Now, with gay rights, including marriage, almost assured de jure, with much to be done de facto, we will turn by the very nature of case law, to the polygamous and bisexual cases, just as from Brown, we went to color, alienage, ethnicity,nationality, gender and sexuality. It simply follows. Scalia saw the connectlion early on between polyggamy case law and homosexual case law. To him, this was the most hated thing he could imagine. I saw the same thing, before he did, and I applauded.
Now, consider the linkage between bisexual rights and polyggamy. With gender and sexual case law in place, i.e., no preference for male over female rights, both polygamy and bisexuality are linked and therefore acknowledged. That is, one man AND one women can choose to mate with male or female, polyganously or monogamously, at his/her choice. This will be the cutting edge of human rights for us all, in the coming decades. As was said as Utah faced statehood with a polygamist elected to the Senate, I think by Senator Albert Jeremiah Beveridge, the greatest biographer of John Marshall ever (and Lincoln, but Beveridge died befoe the last valumeJ): ” I’d rather be a polygamist who didn’t polyg than a monogamist who didn”t monog.” Horray!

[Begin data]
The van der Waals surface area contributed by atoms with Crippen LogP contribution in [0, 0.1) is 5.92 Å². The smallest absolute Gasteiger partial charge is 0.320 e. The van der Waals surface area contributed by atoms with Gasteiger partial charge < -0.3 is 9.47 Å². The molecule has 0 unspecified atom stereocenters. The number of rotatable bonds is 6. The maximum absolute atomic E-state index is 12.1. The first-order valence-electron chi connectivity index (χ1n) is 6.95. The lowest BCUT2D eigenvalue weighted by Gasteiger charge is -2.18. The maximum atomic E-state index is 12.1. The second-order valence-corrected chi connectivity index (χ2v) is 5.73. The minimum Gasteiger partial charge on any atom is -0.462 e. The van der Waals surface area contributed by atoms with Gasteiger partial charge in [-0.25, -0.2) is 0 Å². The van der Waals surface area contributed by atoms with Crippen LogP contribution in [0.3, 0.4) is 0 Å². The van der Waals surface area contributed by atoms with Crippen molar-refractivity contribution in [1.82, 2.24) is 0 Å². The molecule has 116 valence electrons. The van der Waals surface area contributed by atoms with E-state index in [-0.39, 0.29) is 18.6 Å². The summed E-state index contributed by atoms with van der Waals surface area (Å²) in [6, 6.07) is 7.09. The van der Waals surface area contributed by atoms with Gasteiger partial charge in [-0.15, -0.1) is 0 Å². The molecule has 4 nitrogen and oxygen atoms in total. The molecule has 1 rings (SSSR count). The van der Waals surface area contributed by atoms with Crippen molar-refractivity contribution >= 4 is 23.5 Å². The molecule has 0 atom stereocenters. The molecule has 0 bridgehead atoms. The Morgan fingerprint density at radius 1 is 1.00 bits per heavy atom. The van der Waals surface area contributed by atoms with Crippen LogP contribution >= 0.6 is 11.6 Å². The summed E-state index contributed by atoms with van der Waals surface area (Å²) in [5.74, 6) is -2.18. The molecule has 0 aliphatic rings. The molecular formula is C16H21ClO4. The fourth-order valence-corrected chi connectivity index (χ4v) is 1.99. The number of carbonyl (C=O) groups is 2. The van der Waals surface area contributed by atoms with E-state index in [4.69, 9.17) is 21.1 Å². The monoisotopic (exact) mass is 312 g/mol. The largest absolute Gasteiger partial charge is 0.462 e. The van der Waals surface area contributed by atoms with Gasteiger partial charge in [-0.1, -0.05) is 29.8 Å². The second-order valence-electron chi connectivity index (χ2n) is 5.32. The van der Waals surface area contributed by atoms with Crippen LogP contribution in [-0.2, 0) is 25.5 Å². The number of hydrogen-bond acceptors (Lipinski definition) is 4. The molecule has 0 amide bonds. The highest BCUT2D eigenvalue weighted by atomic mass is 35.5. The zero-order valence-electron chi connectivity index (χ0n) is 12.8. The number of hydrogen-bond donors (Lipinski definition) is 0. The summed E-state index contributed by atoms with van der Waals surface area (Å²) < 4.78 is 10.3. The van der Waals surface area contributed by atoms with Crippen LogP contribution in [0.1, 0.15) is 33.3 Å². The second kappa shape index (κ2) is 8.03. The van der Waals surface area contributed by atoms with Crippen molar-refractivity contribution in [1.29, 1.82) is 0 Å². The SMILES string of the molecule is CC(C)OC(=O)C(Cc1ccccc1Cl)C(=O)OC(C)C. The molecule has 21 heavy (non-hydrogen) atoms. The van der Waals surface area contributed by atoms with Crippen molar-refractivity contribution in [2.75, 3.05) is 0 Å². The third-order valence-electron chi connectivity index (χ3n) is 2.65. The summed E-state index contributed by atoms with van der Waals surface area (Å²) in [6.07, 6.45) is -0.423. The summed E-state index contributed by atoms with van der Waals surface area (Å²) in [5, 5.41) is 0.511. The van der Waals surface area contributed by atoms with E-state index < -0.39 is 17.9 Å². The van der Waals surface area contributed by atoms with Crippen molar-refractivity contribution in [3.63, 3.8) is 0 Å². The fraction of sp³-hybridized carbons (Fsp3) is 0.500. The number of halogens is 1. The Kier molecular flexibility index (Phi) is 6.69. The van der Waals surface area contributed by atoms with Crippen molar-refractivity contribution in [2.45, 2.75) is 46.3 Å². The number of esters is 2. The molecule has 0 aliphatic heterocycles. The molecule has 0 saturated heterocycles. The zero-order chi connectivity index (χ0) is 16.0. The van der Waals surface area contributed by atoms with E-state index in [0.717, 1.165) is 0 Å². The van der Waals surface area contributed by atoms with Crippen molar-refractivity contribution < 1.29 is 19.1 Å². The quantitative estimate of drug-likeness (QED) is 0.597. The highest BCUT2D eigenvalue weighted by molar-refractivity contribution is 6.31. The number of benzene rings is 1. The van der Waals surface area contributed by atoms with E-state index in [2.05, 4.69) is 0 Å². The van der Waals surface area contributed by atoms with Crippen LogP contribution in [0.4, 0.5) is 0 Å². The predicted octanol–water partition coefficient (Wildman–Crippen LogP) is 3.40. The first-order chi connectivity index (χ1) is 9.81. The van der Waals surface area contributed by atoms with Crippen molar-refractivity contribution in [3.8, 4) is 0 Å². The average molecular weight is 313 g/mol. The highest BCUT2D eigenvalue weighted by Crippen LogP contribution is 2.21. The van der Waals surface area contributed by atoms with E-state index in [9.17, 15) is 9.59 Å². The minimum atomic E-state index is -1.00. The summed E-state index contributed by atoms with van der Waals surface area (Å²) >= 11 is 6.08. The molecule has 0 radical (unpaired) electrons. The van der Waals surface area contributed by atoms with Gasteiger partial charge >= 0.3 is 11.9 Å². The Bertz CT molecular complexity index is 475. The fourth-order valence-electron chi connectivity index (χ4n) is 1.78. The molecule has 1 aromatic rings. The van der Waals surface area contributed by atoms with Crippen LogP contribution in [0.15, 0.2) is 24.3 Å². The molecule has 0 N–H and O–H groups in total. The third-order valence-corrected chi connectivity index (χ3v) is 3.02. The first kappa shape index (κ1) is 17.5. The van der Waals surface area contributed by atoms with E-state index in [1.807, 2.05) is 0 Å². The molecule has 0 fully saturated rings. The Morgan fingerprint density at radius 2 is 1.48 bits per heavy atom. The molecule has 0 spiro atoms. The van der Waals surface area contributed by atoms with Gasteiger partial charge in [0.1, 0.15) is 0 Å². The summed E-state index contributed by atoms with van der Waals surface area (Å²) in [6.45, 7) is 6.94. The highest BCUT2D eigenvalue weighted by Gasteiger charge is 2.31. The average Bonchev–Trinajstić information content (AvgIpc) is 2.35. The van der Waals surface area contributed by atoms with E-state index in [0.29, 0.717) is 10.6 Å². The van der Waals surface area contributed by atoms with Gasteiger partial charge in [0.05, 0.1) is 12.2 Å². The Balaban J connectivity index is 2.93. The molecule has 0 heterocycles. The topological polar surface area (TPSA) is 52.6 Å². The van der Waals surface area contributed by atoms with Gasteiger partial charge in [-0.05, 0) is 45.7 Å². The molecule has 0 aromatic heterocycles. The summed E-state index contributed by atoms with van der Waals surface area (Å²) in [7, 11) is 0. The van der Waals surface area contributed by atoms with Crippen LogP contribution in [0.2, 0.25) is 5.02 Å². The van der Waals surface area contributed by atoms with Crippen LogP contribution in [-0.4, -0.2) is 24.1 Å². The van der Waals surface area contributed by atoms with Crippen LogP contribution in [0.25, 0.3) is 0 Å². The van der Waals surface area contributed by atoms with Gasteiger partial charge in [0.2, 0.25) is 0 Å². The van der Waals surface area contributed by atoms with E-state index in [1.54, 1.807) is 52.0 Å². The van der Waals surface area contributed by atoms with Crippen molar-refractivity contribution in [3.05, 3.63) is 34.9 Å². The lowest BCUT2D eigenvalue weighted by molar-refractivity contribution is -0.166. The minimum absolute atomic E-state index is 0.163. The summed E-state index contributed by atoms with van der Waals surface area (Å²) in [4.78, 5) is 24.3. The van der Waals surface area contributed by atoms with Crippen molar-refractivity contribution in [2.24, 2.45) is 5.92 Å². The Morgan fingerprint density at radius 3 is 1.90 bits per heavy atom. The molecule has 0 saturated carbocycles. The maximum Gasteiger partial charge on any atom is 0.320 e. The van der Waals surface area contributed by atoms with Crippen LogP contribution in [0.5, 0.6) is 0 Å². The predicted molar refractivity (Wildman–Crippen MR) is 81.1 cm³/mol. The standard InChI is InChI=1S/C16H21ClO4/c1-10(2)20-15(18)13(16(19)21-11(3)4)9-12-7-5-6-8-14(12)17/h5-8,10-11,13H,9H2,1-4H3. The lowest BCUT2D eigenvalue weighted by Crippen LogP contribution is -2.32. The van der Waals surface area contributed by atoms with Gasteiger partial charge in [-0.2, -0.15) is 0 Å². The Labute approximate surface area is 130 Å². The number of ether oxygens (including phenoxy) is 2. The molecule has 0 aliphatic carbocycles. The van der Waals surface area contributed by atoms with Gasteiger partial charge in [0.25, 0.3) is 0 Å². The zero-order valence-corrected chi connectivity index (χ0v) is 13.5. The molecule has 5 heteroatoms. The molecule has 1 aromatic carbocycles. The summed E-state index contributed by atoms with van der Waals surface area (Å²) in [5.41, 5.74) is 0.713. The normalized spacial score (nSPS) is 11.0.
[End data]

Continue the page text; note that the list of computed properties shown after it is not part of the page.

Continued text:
I’ve been very sick for a long time and it’s good to have a brain once again ed firmage xoxo
I hadn’t given much thought to the sad spectacle of Thad Cochran’s political opponents sneaking into a nursing facility to photograph his wife who is afflicated with Alzheimer’s.
Ed Kilgore summed up the tawdry event:
Long story short, struggling blogger Clayton Kelly, a big fan of Chris McDaniel, was chasing rumors Cochran was having a long-running affair with a staff member. Incited by unnamed “people on the internet,” Kelly decided to illustrate a post on the rumors with video of Cochran’s long-hospitalized wife, and showed up on Easter Morning at the long-term-care facility where’s she’s been for a decade to get the footage. It’s in dispute whether he broke any laws or rules in accessing Rose Cochran’s room.